comply with the Illinois Department of Public Aid Categorical
Assistance Manual § 408.3 and 1259.1, that they are now
eligible for aid. This notice is to be directed to those
individuals refused aid during the two years immediately
preceding the date of this decree. The defendant is further
instructed to compute the amount wrongfully withheld from each
of those individuals denied aid and to remit such amounts to
This case is yet another example of an unfortunate
situation, the resolution of which has split federal panels
across the country. Compare Meyers v. Juras, 327 F. Supp. 759
(D.Or. 1971) (Kilkenny, C. J., dissenting); Doe v. Shapiro,
302 F. Supp. 761 (D.Conn. 1969) (Claire, J., dissenting) appeal
dismissed, 396 U.S. 488, 90 S.Ct. 641, 24 L.Ed.2d 677 (1970),
with Saiz v. Goodwin, 325 F. Supp. 23 (D.N.M. 1971); see also,
Woods v. Miller, 318 F. Supp. 510 (W.D.Pa. 1971).
Since the basic issues have been covered in at least three
other cases, our comments, in dissent, will not be extensive.
We would say, however, that the decision in this case is not
clearly mandated by statute, for the legislative program
seemingly has two essentially equal, and in this case somewhat
conflicting, goals: the support of needy and dependent
children and the fostering of various state plans to develop
a welfare recipient's means of support.
No one likes to see a poor child suffer for the misfeasance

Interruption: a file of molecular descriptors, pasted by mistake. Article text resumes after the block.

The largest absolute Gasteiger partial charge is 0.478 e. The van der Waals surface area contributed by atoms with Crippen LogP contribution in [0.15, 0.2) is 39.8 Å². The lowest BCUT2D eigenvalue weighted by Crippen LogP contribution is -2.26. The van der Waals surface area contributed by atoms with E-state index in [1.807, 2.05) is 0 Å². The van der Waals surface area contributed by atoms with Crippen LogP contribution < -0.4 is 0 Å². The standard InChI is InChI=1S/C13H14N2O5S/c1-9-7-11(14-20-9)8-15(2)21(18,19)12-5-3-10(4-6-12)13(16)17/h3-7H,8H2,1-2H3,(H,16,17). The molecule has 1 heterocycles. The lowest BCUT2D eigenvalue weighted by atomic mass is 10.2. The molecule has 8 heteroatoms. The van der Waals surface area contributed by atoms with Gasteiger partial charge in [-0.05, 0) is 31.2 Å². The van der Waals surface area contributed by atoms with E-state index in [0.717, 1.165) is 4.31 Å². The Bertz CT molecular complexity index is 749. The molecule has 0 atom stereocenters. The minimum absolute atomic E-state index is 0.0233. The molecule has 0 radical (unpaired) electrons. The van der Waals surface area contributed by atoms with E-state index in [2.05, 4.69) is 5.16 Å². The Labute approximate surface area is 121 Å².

or nonfeasance of its mother. At the same time, if a mother is
going to exercise her privilege to receive welfare payments
from the state for her child, then it would seem she should
exercise her responsibility to assist the state in its
efforts, required by federal law, to obtain support for her
child. See Wyman v. James, 400 U.S. 309, 321-322, 91 S.Ct. 381,
27 L.Ed.2d 408 (1971). Indeed, what other or more reasonable
way is there for the state to fulfill its obligation under
42 U.S.C. § 602(a)(17)(A) to identify the father of the needy
child in order to obtain support for it?
Basically, then, a judgment must be made of the competing
legal and social factors present in this situation. Our
opinion is that the state's approach is not violative of any
congressional directive. The state government and the people
it represents have a legitimate interest in minimizing rising
welfare payments. Wyman v. James, supra at 318-320, 91 S.Ct.
381. The challenged state tactic of requiring the name of the
absent father, where known by the recipient mother, seems
reasonably calculated to achieve the goal of obtaining support
for the otherwise dependent family. Nor are the Constitutional
challenges fatal to the state's program. The most serious issue
raised concerns the problem of self-incrimination. However, any
information which was elicited under the threat of losing
welfare payments could not be considered voluntary, and would
be inadmissible in a subsequent prosecution for adultery, for
We conclude that the state's request for the putative
father's identity is a limited and practical disclosure
requirement, "a reasonable administrative tool; that it serves
a valid and proper administrative purpose for the dispensation
of the AFDC program; (and) that it is not an unwarranted
invasion of personal privacy. * * *" Wyman v. James,
supra at 326, 91 S.Ct. 381; Saiz v. Goodwin, supra; Doe v.
Shapiro, supra, 302 F. Supp. at 768-771 (Claire, J.,
MAROVITZ, District Judge (dissenting).
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